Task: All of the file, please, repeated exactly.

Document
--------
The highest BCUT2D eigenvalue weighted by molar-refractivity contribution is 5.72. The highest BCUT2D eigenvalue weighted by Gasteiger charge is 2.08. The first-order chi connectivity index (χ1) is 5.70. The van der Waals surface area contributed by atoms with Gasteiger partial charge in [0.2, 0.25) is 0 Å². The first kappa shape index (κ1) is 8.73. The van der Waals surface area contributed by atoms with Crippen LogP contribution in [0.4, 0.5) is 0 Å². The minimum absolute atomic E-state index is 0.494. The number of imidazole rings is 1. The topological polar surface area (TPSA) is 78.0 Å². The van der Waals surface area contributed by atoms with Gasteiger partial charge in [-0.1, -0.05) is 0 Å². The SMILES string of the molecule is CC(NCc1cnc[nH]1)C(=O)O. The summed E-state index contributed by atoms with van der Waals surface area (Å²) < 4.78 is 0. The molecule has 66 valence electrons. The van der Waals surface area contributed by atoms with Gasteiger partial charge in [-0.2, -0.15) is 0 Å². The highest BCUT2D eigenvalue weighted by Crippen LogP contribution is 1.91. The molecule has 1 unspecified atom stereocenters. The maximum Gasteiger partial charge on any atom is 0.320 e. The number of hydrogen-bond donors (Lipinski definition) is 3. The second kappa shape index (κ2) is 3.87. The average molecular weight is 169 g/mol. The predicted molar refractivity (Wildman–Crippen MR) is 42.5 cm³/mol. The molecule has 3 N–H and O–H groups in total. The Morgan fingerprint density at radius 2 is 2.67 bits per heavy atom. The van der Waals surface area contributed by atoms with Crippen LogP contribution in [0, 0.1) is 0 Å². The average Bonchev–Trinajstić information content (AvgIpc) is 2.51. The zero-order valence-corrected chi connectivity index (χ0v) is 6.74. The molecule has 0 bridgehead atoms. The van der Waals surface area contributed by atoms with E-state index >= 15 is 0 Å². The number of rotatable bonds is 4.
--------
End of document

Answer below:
The highest BCUT2D eigenvalue weighted by molar-refractivity contribution is 5.72. The highest BCUT2D eigenvalue weighted by Gasteiger charge is 2.08. The first-order chi connectivity index (χ1) is 5.70. The van der Waals surface area contributed by atoms with Gasteiger partial charge in [0.2, 0.25) is 0 Å². The first kappa shape index (κ1) is 8.73. The van der Waals surface area contributed by atoms with Crippen LogP contribution in [0.4, 0.5) is 0 Å². The minimum absolute atomic E-state index is 0.494. The number of imidazole rings is 1. The topological polar surface area (TPSA) is 78.0 Å². The van der Waals surface area contributed by atoms with Gasteiger partial charge in [-0.1, -0.05) is 0 Å². The SMILES string of the molecule is CC(NCc1cnc[nH]1)C(=O)O. The summed E-state index contributed by atoms with van der Waals surface area (Å²) < 4.78 is 0. The molecule has 66 valence electrons. The van der Waals surface area contributed by atoms with Gasteiger partial charge in [-0.2, -0.15) is 0 Å². The highest BCUT2D eigenvalue weighted by Crippen LogP contribution is 1.91. The molecule has 1 unspecified atom stereocenters. The maximum Gasteiger partial charge on any atom is 0.320 e. The number of hydrogen-bond donors (Lipinski definition) is 3. The second kappa shape index (κ2) is 3.87. The average molecular weight is 169 g/mol. The predicted molar refractivity (Wildman–Crippen MR) is 42.5 cm³/mol. The molecule has 3 N–H and O–H groups in total. The Morgan fingerprint density at radius 2 is 2.67 bits per heavy atom. The van der Waals surface area contributed by atoms with Crippen LogP contribution in [0, 0.1) is 0 Å². The average Bonchev–Trinajstić information content (AvgIpc) is 2.51. The zero-order valence-corrected chi connectivity index (χ0v) is 6.74. The molecule has 0 bridgehead atoms. The van der Waals surface area contributed by atoms with E-state index >= 15 is 0 Å². The number of rotatable bonds is 4.